One of the roles of this column is to chronicle the growth of the local craft beer industry during a period of months and years that will go down as the Sacramento region’s second Golden Age of beer.
A century after California’s capital was known as one of the great beer cities west of the Mississippi, there has been such a brewing resurgence that it is a trying task simply to keep up with all of the new breweries and great beer. We travel and drink and travel some more, and still we can’t ever seem to get to the finish line.
For many months now, I’ve thought that Sacramento beer has taken a major step up in both quality and cultural significance. Now it’s time to put the pieces together to promote and sell this homegrown industry in a cohesive way. Locals have largely caught on, but are the breweries doing anything to attract out-of-town visitors?
Sacramento, whether it knows it or not, has enough craft breweries, enough star brewers and, no doubt, enough superb beer to announce itself as a beer destination. One man who recognizes that is Aaron O’Callaghan, a craft beer lover, who set out last year to create a simple map of local breweries.
The idea was that he and his friends, many of whom are a good decade out of college and are married with young kids, could tackle a fun little adventure: How many breweries could they visit in and around Sacramento?
Only it wasn’t so simple. O’Callaghan has a degree from UC Davis in environmental resources and management and has worked at the conservation group the Resources Legacy Fund for a dozen years.
“I was thinking, there were maybe 20 or 25 breweries,” said O’Callaghan. “In my day job, I do a lot of mapping. My friends jokingly said, ‘Are you going to make a map for us and we’ll see how many breweries we can get to?’ I didn’t think that was a very dumb idea at all so I ran with it.”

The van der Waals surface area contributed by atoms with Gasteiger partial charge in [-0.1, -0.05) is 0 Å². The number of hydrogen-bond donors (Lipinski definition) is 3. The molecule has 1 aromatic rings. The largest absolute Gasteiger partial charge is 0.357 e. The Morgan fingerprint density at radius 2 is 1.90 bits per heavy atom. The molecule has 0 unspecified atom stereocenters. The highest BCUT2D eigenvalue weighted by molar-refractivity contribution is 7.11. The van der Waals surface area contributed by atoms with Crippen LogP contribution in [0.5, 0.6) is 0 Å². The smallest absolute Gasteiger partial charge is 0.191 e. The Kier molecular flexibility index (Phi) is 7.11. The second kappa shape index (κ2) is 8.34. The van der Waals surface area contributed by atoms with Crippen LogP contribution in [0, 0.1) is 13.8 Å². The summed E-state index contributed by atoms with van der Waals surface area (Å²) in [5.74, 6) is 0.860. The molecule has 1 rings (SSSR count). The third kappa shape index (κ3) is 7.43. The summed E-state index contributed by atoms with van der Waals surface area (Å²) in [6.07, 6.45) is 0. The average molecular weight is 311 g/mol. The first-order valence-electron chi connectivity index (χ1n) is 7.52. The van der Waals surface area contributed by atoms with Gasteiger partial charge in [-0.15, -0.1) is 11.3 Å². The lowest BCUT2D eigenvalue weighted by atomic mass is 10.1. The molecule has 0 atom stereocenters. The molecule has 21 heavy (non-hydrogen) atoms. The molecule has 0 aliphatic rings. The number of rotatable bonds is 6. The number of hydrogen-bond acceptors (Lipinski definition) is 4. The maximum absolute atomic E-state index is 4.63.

That was last summer. He has been to plenty of breweries since, enough to know that the Mosaic Pale Ale at Bike Dog really speaks to him, Sudwerk’s California Dry Hop Lager is eminently quaffable, the “Thurston” at New Helvetia deserves its Great American Beer Festival gold medal, and that everything hoppy at Knee Deep is first-rate. He could go on and on.
“To some extent it is about the beer, but this is also homegrown American manufacturing. We’re making something good in Sacramento. This is an efficient use of natural resources,” said O’Callaghan, a Sacramento native. “When I was young, there weren’t a lot of breweries like this. To me, hanging out at a brewery and having a beer is my definition of a good time. It’s that feel that you get when you sit down on a cool summer evening and you’ve got kids and dogs and there’s community there. It’s a place where you can just hang out. It’s the opposite of virtual.”
Burning plenty of midnight oil, O’Callaghan recently put the finishing touches on a comprehensive map, “Sacramento Valley Breweries: The Heartland of West Coast Beer.” It is available online with interactive features, including driving directions, and a limited poster-size map printed on heavy paper. Online for the time being, it is hidden away unceremoniously on the Sacramento Beer Week website.
While there are other Google maps out there, along with the map and directory within the Beers in Sac free phone app, O’Callaghan’s is the most up-to-date, user-friendly and visually appealing one going.
One glance says it all: Sacramento beer is ready for some next-level stuff.
With 51 active and pending breweries on O’Callaghan’s map, we are reaching a point where it will no longer be enough for breweries to make good beer or simply be likable. The honeymoon is ending. Breweries have to tell their story, remind people why they are worth visiting and lure new customers. They have to sell and sell.
O’Callaghan considers his map to be a “unifying, artful image that triggers visitors to explore further. The idea is to get in touch with a broader audience.”
“I think Sacramento can sustain this number of breweries, but if Sacramento can become a destination for beer, it will ensure that these breweries remain part of our landscape,” he said.